In the early days of the Program, alcoholics came searching for recovery when they were desperate.   Oftentimes, they were so desperate that they immersed themselves in the Program and were ready to surrender their will (their ego) to God.   I have learned that until we surrender our will, recovery is impossible.  Learn from the past.  If it worked back in the 50s, it will work today.

For the past ten years, I have been leading Alpha programs for those in recovery.  My goal has been to help recovering alcoholics move past their bottom, through their pain and discover the promises that come as they learn to surrender their will to God.  Most of those individuals who have participated in the Alpha program remain sober today and are on the path of change.  Coming to believe that God’s Spirit lives within us is the greatest influence in our recovery journeys.  It is the secret.

Come see what it is all about.  Life is meant to be lived. We grow by learning from each other. I invite your comments and stories so we can help each other on our journey to discover life beyond addiction. I also invite those of you who live on the North Fork of Long Island to join me at St. Peter’s Lutheran Church in Greenport NY each Wednesday evening at 7:00 PM for an open discussion about God as our Higher Power.  The purpose of these discussions are not to convert anyone to an organized religion rather it is meant as a vehicle to developing a personal relationship with God.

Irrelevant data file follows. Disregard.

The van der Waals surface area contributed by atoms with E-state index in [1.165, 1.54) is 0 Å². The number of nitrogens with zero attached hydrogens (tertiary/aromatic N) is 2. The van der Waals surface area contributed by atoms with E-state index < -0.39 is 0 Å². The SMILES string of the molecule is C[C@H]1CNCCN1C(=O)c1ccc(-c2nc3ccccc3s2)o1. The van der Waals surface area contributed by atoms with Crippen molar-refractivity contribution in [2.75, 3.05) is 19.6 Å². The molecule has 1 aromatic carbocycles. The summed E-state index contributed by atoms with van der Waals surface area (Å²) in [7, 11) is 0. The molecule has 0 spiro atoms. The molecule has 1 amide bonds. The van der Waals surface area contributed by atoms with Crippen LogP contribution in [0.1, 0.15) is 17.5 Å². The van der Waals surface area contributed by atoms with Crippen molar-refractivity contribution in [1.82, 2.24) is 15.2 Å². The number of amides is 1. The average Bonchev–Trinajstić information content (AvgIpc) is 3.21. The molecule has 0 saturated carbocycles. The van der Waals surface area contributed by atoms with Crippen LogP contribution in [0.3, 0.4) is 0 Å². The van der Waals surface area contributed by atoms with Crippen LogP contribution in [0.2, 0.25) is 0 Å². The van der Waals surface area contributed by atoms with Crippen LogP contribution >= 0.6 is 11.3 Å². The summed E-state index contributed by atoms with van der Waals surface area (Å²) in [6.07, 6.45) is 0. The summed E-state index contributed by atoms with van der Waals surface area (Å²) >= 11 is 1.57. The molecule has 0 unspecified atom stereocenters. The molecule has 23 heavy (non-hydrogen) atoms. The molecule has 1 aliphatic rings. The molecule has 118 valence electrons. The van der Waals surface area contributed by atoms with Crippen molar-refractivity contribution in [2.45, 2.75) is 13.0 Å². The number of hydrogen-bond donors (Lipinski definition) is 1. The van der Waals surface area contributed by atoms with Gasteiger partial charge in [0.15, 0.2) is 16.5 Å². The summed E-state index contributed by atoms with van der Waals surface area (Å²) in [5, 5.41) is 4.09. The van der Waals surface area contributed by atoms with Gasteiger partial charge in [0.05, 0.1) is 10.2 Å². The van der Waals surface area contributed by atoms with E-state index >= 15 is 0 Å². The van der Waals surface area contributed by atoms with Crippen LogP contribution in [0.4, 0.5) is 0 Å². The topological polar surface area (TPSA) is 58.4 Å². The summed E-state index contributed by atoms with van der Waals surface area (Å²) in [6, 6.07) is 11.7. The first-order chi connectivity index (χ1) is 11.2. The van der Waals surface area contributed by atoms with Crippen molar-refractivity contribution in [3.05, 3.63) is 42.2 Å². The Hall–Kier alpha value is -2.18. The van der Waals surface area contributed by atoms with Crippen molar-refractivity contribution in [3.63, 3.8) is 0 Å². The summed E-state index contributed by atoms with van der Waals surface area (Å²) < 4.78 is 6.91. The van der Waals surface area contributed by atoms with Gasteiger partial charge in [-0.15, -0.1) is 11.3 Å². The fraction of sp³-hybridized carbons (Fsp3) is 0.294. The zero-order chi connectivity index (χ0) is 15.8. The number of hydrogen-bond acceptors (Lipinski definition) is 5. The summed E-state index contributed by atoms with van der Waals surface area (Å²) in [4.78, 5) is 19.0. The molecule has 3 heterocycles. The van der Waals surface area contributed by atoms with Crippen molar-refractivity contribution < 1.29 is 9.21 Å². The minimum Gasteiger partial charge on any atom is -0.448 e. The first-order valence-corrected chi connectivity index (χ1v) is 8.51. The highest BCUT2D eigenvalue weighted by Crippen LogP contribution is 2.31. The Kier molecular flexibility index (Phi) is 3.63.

– Deacon Austin

My Spiritual Awakening

I’ve talked before about the slide I experienced between my fourteenth and sixteenth years in program. I’ve written about my spiritual awakening and how it has helped transform my life. However, I have not yet shared what happened.

My Pastor and Bishop both were strongly encouraging me to participate in the Deaconia Program for the Lutheran Church. I resisted, strongly at first. It was a big commitment and one I didn’t think I wanted to make. However, after they both persisted, I finally surrendered to their request and agreed to be trained as a Deacon. This happened toward the end of my fourteenth year of sobriety.